Navigating life with a teenager….who happens to have bipolar disorder

The Blame Game


One of the things being a part of a NAMI support group has taught me is to see a person and their illness as two separate things.  I think, in a way, I have always tried to teach CJ this by reminding him “You are not your illness”…..but sometimes I have a hard time grasping the concept when he is out of control or simply being completely disrespectful.  Throw in the challenge of differentiating normal teenage behavior from bipolar behavior and sometimes I am at a complete loss in regard to understanding my kid.

One challenge we have been dealing with for many years is CJ accepting responsibility for his actions and blaming others for outcomes that he could have prevented.  For example, we have been looking to move into the next county over from us.  Since CJ has started his new school, I have been spending about 2 1/2 hours a day commuting back and forth to his school.  One county doesn’t seem like a big move, but by doing so it will cut my driving time in more than half.  It will also put us closer to our church, where my husband is heavily involved and closer to the highway for his commute into the Atlanta area for work.  To make this change, we have to put our current house on the market. CJ is actually very excited about the prospect of moving, however, to put our house on the market, he has to maintain his bedroom and stop damaging walls.  Instead of stepping up to do what he needs to, he gets angry at us for not making this change happen fast enough. He simply won’t take responsibility for his actions that have caused this delay.  I have even offered to clean his room and maintain it daily…..but he won’t have it.  The thought of me invading his space sends him into a tailspin.  So we seem to be at an impasse trying to keep him stable enough emotionally that we can move forward with our plans.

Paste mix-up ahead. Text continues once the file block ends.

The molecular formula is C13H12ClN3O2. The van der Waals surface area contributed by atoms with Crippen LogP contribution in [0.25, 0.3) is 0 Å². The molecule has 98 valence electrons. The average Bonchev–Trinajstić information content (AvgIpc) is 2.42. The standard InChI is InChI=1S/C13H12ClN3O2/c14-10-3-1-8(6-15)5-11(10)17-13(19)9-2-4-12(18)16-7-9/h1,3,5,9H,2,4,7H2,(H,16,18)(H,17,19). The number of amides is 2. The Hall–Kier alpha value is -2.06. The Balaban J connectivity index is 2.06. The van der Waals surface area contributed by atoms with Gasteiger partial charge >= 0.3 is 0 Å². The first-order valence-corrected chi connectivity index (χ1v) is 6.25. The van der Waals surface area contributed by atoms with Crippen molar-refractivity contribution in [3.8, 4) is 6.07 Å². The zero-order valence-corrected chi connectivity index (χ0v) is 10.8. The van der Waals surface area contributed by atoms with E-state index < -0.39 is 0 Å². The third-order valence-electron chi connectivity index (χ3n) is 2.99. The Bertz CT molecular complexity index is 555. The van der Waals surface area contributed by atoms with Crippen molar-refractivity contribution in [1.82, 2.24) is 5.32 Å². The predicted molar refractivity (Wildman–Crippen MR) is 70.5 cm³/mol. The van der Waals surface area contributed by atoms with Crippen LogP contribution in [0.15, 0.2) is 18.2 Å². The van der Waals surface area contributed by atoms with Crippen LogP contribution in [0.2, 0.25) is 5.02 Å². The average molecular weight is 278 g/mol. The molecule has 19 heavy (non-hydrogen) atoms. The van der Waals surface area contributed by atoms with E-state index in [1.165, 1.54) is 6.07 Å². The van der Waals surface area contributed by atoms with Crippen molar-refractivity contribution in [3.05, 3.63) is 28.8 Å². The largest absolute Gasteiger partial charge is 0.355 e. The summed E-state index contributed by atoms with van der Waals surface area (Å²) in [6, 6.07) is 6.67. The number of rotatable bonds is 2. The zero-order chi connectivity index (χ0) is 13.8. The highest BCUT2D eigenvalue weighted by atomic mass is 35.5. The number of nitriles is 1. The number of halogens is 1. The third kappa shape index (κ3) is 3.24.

This has been an ongoing problem for us.  I am constantly in a state of frustration trying to figure out ways to teach him to accept responsibility for his actions while still understanding that placing blame on others is a trait of many people living with bipolar disorder.  The inability to see the cause and effect of your own actions can hinder every aspect of your life…..especially relationships and work.

So, in NAMI, our first principle of support is “We will see the individual first, not the illness”.   I have found that one of the best ways to do this is to try to educate CJ about his illness…..and some of the road blocks that it tends to place in his way.  I hope by showing him ways to move past these roadblocks now, it might help him in his adult life…….or it could back-fire and he will use what I teach him as a crutch (sometimes you just have to take the risk).  Either way, I feel I need to educate him just as much as I try to educate others.  We have to remember that just because our kids are living with mental illness, it doesn’t mean that they understand their actions any better than we understand them.


*****On a separate note, WordPress has informed me that today is my 1 year anniversary of starting this blog.  I know it has been a bumpy road these past few months, but I want to thank you for sticking with me.  If I have helped anybody understand their loved one better, or helped to educate those in the dark about mental illness, then this blog is fulfilling it’s purpose.  CJ and I thank you for reading. *****



*** NAMI (The National Alliance on Mental Illness) provides support to families, caregivers and people living with mental illness.  To find a support group in your area go to


Comments on: "The Blame Game" (4)

  1. I am involved in a NAMI group ans support you efforts with your son. Your road is not easy.


  2. Happy anniversary missus xx


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